Wilson helpfully reminds us that we should not place our moral demands beyond the realms of possibility. He says, ‘It should be possible to adapt the ancient moral sentiments more wisely to the swiftly changing conditions of modern life’ (285). We must not ask of people what is impossible, and it is helpful to gain as much knowledge of our genetic predispositions as we can. But he has now drawn back from the belief that what we ought to do – how we ought to adapt our sentiments – is just what we are programmed to do anyway. We can, after all, adapt sentiments, whether we do so wisely or not. So he undermines his own extreme case, and replaces it with the more moderate and reasonable proposal that we should take genetic tendencies into account, and not be unrealistic in what we morally demand of people and hold them morally responsible for. It is also important, however, that we do not regard human persons as simply predetermined to do whatever, whether known to them or not, benefits their genes.


The extreme genetic determinist view is sometimes put in the form of a poetic myth, the myth of the ‘selfish gene’, ruthlessly seeking its own survival by any means, using humans for its own purposes and dispensing with them without pity. This is a myth, because nobody really believes that genes are selfish and have purposes. It is a picturesque way of making the point that there is no purpose or direction in evolution.

The myth is nevertheless highly ideological, insofar as it serves to undermine any sense of human distinctiveness, moral agency and purpose. Richard Dawkins, who invented the myth of the selfish gene, writes: ‘We are survival machines – robot vehicles blindly programmed to preserve the selfish molecules known as genes’ (Richard Dawkins, The Selfish Gene, London, Granada, 1978, p. x). It is genes that pull the strings, and the human sense of purpose, intentional agency and moral freedom is illusory.

Anyone who believes in the primacy of consciousness is bound to take a different view. We know that we can envisage goals, make plans, carry them out or fail to do so. That is the foundation of our personal and social life as humans, of our legal systems, founded on belief in moral responsibility, and of our personal relationships, founded on feelings towards others of gratitude and resentment, which presuppose that others are responsible for their acts. It would take an overwhelming amount of scientific evidence to show that these beliefs are illusory. Such evidence does not exist, and I think any unbiased observer would have to say the available evidence could equally well point towards direction and purpose in the evolutionary process, as Simon Conway Morris and Arthur Peacocke claim.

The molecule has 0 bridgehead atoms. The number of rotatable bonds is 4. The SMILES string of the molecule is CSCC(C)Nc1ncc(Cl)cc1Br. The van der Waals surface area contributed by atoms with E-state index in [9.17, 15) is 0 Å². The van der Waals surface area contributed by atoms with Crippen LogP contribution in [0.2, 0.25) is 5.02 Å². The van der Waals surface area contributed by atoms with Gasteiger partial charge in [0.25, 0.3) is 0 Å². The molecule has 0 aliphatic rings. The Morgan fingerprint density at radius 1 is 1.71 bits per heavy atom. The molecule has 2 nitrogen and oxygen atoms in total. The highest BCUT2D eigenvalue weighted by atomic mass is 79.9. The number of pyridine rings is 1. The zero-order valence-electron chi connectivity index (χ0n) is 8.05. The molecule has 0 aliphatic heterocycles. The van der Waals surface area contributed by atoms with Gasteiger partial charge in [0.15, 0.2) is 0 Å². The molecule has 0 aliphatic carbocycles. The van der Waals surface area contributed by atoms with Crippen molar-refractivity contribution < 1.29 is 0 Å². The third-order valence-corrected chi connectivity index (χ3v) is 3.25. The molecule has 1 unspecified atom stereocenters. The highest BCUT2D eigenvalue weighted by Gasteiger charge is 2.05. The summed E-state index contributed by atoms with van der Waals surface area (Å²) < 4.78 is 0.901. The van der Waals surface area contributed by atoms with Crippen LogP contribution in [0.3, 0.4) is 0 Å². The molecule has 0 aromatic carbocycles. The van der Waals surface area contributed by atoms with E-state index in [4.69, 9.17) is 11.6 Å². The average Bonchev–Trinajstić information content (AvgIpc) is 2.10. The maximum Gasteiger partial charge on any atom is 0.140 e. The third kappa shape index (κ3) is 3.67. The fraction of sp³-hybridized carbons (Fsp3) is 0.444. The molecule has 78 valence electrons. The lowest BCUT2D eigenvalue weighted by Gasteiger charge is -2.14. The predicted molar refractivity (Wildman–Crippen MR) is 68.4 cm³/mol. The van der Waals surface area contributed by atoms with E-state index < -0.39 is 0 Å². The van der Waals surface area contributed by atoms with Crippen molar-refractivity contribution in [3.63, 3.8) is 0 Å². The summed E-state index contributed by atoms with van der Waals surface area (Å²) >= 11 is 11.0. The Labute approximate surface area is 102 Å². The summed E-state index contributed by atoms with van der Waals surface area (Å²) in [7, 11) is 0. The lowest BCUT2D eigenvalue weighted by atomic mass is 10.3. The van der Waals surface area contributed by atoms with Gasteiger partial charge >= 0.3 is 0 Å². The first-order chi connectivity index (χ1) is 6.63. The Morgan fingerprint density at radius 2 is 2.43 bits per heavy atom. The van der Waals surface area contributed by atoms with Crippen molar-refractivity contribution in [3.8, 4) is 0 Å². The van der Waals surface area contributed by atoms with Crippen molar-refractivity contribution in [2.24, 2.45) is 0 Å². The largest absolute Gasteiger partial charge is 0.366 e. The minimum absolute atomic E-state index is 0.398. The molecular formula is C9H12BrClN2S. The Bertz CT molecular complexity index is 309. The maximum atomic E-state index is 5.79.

Purpose and freedom in humans does not seem reducible to determinism by genes. As Richard Dawkins himself says, ‘Consciousness is the culmination of an evolutionary trend towards the emancipation of survival machines as executive decision-takers from their ultimate masters, the genes’ (The Selfish Gene, p. 63). It is astonishing to find the inventor of the selfish gene speaking of an ‘evolutionary trend’ (directionality). Of course, he wants directionality without a director, but that there is a director is a reasonable supposition, compatible with the evidence we have. It is equally astonishing to find that Dawkins is not a genetic determinist after all, since humans, however they evolved, have the capacity for rational decision-making. Human rationality and purpose is not an illusion. We can escape the ‘tyranny of the selfish genes’, those committees of blind midgets from whom it is, after all, possible to escape.


Not all atheistic biologists are so humane. ‘Our brain and sensory system evolved as a biological apparatus to preserve and multiply human genes’, writes Edward Wilson (Consilience, p. 55). And Matt Ridley says, ‘ Altruism is just genetic selfishness ‘ (The Origins of Virtue, p. 19). The danger is that this will be misunderstood as saying that we have to be selfish, that true self-sacrifice for the sake of the good is impossible, and that it is senseless to talk of human responsibility or morality. That, I think, is not what the writers have in mind, but their language is misleading.